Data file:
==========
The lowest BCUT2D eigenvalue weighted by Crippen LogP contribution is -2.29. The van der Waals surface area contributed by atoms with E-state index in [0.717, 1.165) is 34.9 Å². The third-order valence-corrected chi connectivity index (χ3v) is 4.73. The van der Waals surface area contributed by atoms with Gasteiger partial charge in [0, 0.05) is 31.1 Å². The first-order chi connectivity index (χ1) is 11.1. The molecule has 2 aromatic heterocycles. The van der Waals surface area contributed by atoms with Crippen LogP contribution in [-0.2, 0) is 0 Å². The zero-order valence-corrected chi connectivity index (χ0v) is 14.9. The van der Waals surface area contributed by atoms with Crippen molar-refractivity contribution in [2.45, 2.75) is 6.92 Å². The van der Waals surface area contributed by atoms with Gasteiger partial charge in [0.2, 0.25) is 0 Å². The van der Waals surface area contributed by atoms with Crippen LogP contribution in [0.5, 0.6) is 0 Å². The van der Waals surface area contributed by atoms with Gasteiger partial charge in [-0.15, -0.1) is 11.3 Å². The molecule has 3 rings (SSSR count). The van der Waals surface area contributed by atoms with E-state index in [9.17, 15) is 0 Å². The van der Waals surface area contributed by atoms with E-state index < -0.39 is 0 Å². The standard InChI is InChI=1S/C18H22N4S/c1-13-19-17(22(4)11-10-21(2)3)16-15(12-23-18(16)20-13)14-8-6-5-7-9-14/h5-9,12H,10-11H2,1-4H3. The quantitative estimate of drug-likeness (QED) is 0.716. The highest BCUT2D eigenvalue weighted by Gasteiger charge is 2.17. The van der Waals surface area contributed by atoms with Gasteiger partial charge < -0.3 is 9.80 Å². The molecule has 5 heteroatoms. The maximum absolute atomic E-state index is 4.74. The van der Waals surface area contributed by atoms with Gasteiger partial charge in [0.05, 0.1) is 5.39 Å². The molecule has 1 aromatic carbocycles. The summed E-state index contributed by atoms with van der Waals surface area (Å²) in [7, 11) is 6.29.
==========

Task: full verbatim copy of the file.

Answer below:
The lowest BCUT2D eigenvalue weighted by Crippen LogP contribution is -2.29. The van der Waals surface area contributed by atoms with E-state index in [0.717, 1.165) is 34.9 Å². The third-order valence-corrected chi connectivity index (χ3v) is 4.73. The van der Waals surface area contributed by atoms with Gasteiger partial charge in [0, 0.05) is 31.1 Å². The first-order chi connectivity index (χ1) is 11.1. The molecule has 2 aromatic heterocycles. The van der Waals surface area contributed by atoms with Crippen LogP contribution in [-0.2, 0) is 0 Å². The zero-order valence-corrected chi connectivity index (χ0v) is 14.9. The van der Waals surface area contributed by atoms with Crippen molar-refractivity contribution in [2.45, 2.75) is 6.92 Å². The van der Waals surface area contributed by atoms with Gasteiger partial charge in [0.2, 0.25) is 0 Å². The van der Waals surface area contributed by atoms with Crippen LogP contribution in [0.5, 0.6) is 0 Å². The van der Waals surface area contributed by atoms with Gasteiger partial charge in [-0.15, -0.1) is 11.3 Å². The molecule has 3 rings (SSSR count). The van der Waals surface area contributed by atoms with E-state index in [9.17, 15) is 0 Å². The van der Waals surface area contributed by atoms with E-state index < -0.39 is 0 Å². The standard InChI is InChI=1S/C18H22N4S/c1-13-19-17(22(4)11-10-21(2)3)16-15(12-23-18(16)20-13)14-8-6-5-7-9-14/h5-9,12H,10-11H2,1-4H3. The quantitative estimate of drug-likeness (QED) is 0.716. The highest BCUT2D eigenvalue weighted by Gasteiger charge is 2.17. The van der Waals surface area contributed by atoms with Gasteiger partial charge < -0.3 is 9.80 Å². The molecule has 5 heteroatoms. The maximum absolute atomic E-state index is 4.74. The van der Waals surface area contributed by atoms with Gasteiger partial charge in [0.05, 0.1) is 5.39 Å². The molecule has 1 aromatic carbocycles. The summed E-state index contributed by atoms with van der Waals surface area (Å²) in [7, 11) is 6.29.